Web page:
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Questions tagged [muscles]

The contractile tissue of animals derived from the mesodermal layer of embryonic germ cells.

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From an evolutionary point of view, why is lactic acid favorable?

When we exercise for a relatively extended period of time, lactic acid is produced as a product of anaerobic respiration, which itself inhibits further muscle contractions. However, why did we develop ...
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Is there a mathematical expression linking effort required to lift a weight and the weight value?

I have no idea if this is the right forum but here we go I'm basically wondering if there is a math expression linking the amount of effort required to lift a weight at the gym, and the value of the ...
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2 votes
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What goes on in the muscle during static exercise?

Starfish opens mollusc's shell by applying static force for several hours. Mollusc gets tired and cannot hold shell closed. Muscles spend some energy even when static exercise is done. But it is not ...
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What is the difference between myoblasts, myotubes and myocytes

I am struggling to grasp the difference between myoblasts, myotubes and myocytes. If I am right, myoblasts are mononucleated and differentiate into myotubes which are muscle fibers. Are myocytes the ...
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How do Action Potentials travel in Cardiac Muscle Cells?

From my reading, the action potential is generated by pacemaker cells within the SA node and the conduction system of the heart carries the action potential to the cardiac muscle cells. I was just ...
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T-tubules in Muscle Cells

I understand that T-tubules are common to striated muscles such as skeletal and cardiac muscles (with smooth muscle cells having caveolae) but what precisely (if any) is the difference in the T-...
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Muscle contraction and closing in of z line/disc

I have studied that during a contraction of myofibril, the globular heads of myosin attach to actin filaments and pull them towards the centre of the sarcomere pulling the z line/disc as well. What I ...
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The amount of heat produced in muscles. A wrong answer

I'm trying to find how energy is released during muscle contraction. Seeing how no work is being produced, the issue is, after working out how much heat was theoretically produced by the heaviest ...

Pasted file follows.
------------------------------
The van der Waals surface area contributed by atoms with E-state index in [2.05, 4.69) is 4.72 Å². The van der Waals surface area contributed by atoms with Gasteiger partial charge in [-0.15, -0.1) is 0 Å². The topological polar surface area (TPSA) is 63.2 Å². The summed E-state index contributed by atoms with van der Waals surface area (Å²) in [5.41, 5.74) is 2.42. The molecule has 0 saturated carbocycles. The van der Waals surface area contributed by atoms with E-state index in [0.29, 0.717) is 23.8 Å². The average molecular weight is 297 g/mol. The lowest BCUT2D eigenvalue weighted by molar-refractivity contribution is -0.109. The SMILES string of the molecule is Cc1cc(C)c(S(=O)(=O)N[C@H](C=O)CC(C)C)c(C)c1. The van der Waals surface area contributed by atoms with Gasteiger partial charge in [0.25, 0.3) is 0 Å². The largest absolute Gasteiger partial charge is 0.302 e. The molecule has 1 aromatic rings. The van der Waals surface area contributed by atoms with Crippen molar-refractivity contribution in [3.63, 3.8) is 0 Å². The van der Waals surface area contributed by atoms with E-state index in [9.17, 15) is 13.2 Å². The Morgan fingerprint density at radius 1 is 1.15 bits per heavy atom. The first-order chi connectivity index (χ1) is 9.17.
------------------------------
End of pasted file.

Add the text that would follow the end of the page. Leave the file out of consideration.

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What happens to the gamma motor neuron during too much contraction of a muscle?

Suppose a muscle is contracting too much, so we need a reflex to stop it from contracting too much. Contraction of a muscle causes the muscle spindle to go slack, hence the Ia axons and II-axons do ...
Maria's user avatar
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To where exactly does the sarcoplasmic reticulum release its calcium when stimulated?

I`m reading through medical physiology (2nd ed) by Boron & Boulpaep. On page 240 when describing the mechanism behind muscle activation, they write the following: After depolarization of the L-...
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Why is the ordinary cardiac muscle’s target value of the action potential 0mV?

Why do some excitable cells have a target of 0mV for the action potential, even with a slight overshoot? Excitable cells such as muscles and nerves have the ability to rapidly change their membrane ...
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Micro-intradermal spasms in the legs after exercise [closed]

Heyo ! When i'm doing physical effort that involves and then rest, I feel small and suddle of what feels like contraction all over my legs (but not feet); It stops by itself after a few minutes and ...
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How are the muscles of some dead animals still able to function for an extended period of time without oxygen?

I found this video on youtube that features several butchered and sometimes cooked animals that are still able to move despite of this. Some of these animals have been dead for several hours already ...
Maurice's user avatar
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What is the linear force in a bicep compared to the force at the hand?

So I know that like most joints, the bicep applies a force near to the pivot (the elbow) and creates a rotational torque in the elbow, this moving the lever, your forearm and hand. Due to the biceps ...
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What keeps a muscle fiber in tension?

Someone in massage therapy told me that muscles require some chemical reaction to relax, and that magnesium helps with that. Looking into it, every source online I've found states that muscles relax ...
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Estimating Weight of Human Skeletal Muscle?

Is there a way to measure the weight of skeletal muscle? I understand body fat and lean body mass can be measured by: skin fold calipers, electrical impedance, table lookup based on formula of weight,...
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Fibrosis vs stenosis vs sclerosis

I can't figure out the key distinguishing factors between these three and I keep seeing them being used almost interchangeably. For example aortic valve fibrosis and aortic valve stenosis. As much as ...